Fate of Estrogens during the Biological Treatment of Synthetic Wastewater in a Nitrite-Accumulating Sequencing Batch Reactor
journal contributionposted on 15.08.2008, 00:00 by Patiroop Pholchan, Martin Jones, Tom Donnelly, Paul J. Sallis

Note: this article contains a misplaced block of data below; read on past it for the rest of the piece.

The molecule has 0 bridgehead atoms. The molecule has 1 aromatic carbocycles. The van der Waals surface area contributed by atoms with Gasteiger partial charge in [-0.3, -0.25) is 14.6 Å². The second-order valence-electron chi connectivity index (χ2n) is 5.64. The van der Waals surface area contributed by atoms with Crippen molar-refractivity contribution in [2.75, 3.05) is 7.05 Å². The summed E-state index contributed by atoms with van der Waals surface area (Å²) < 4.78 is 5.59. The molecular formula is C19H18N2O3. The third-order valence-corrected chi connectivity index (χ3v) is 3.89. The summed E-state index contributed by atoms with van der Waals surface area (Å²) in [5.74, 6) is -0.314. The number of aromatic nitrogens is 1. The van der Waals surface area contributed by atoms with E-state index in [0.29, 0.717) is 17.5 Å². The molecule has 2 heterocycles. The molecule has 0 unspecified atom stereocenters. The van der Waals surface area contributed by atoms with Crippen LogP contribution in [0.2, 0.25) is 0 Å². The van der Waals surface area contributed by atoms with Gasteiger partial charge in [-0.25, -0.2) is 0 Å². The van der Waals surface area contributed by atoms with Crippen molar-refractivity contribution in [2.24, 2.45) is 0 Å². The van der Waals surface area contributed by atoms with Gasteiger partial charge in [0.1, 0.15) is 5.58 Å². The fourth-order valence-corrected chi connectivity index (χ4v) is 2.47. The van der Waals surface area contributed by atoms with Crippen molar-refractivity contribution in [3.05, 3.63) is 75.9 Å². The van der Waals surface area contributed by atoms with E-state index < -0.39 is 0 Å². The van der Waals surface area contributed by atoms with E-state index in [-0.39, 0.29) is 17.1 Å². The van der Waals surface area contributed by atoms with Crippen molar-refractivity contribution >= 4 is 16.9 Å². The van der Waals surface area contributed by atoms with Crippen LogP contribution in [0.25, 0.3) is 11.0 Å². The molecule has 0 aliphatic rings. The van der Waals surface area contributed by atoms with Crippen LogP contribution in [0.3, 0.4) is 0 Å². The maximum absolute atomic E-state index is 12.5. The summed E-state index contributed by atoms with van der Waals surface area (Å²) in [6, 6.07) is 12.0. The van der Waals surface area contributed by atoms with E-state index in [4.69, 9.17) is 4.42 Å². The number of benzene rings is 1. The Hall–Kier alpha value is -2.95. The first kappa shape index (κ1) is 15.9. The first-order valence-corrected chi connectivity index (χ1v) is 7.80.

The fate of estrone (E1), 17β-estradiol (E2), and 17α-ethynylestradiol (EE2) was investigated in two nitrite-accumulating sequencing batch reactors operating under strictly aerobic (SBR1) conditions at different sludge ages (SRT, 1.7 to 17.1 d) and anoxic/anaerobic/aerobic (SBR2) conditions with different phases and durations of redox conditions, using a modified GC-MS analytical method for estrogen detection to ng/L concentrations. In SBR1, ≥98% of E2 was removed (specific E2 removal rate ranged from 0.375 (at SRT 17.1 d) to 2.625 (at SRT 1.7 d) μg E2·g MLVSS−1·d−1) regardless of SRT or DO (<1.0 to >5.0 mg/L). Removal of E1 and, to a greater extent, EE2 was adversely affected when this reactor was operated at SRT shorter than 5.7 d. However, whereas E1 was removed efficiently as long as SRT was long enough for AOB to bring about nitritation, EE2 removal efficiency was significantly lower when SBR1 was operated at SRT longer than 7.5 d. This reduced removal of EE2 may have been caused by the inhibition and toxicity of nitrite, both to the ammonium monooxygenase (AMO) and to the microbial population generally. In SBR2, less removal of E2 was found at the lower MLVSS concentrations, and E1 was not removed by sludge with poor settling qualities. The removal of EE2 observed in SBR2 was considered to be mainly a result of sorption. However, the binding of estrogens to the sludge in this reactor was apparently not as strong as the binding observed in the sludge of the strictly aerobic SBR1, since desorption was observed during the aeration phase in SBR2.